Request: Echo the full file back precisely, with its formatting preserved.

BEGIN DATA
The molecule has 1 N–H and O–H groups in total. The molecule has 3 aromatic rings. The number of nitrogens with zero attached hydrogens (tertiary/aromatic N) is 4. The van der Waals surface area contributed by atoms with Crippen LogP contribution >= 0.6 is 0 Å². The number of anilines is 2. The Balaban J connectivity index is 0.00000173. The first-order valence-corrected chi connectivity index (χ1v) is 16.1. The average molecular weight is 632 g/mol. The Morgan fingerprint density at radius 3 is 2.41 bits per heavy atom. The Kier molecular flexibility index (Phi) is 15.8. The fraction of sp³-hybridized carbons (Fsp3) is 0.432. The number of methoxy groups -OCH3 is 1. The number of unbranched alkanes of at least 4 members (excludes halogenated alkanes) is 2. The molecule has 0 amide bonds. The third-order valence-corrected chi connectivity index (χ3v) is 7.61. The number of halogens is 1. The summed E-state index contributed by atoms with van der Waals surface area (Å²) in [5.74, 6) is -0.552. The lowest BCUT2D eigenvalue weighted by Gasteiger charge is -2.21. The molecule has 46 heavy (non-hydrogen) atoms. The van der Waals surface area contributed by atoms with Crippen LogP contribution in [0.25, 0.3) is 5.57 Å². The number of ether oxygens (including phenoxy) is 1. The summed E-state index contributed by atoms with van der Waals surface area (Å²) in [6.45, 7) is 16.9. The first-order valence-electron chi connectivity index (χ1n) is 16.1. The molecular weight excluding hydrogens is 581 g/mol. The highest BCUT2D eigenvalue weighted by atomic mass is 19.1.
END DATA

The molecule has 1 N–H and O–H groups in total. The molecule has 3 aromatic rings. The number of nitrogens with zero attached hydrogens (tertiary/aromatic N) is 4. The van der Waals surface area contributed by atoms with Crippen LogP contribution >= 0.6 is 0 Å². The number of anilines is 2. The Balaban J connectivity index is 0.00000173. The first-order valence-corrected chi connectivity index (χ1v) is 16.1. The average molecular weight is 632 g/mol. The Morgan fingerprint density at radius 3 is 2.41 bits per heavy atom. The Kier molecular flexibility index (Phi) is 15.8. The fraction of sp³-hybridized carbons (Fsp3) is 0.432. The number of methoxy groups -OCH3 is 1. The number of unbranched alkanes of at least 4 members (excludes halogenated alkanes) is 2. The molecule has 0 amide bonds. The third-order valence-corrected chi connectivity index (χ3v) is 7.61. The number of halogens is 1. The summed E-state index contributed by atoms with van der Waals surface area (Å²) in [5.74, 6) is -0.552. The lowest BCUT2D eigenvalue weighted by Gasteiger charge is -2.21. The molecule has 46 heavy (non-hydrogen) atoms. The van der Waals surface area contributed by atoms with Crippen LogP contribution in [0.25, 0.3) is 5.57 Å². The number of ether oxygens (including phenoxy) is 1. The summed E-state index contributed by atoms with van der Waals surface area (Å²) in [6.45, 7) is 16.9. The first-order valence-electron chi connectivity index (χ1n) is 16.1. The molecular weight excluding hydrogens is 581 g/mol. The highest BCUT2D eigenvalue weighted by atomic mass is 19.1.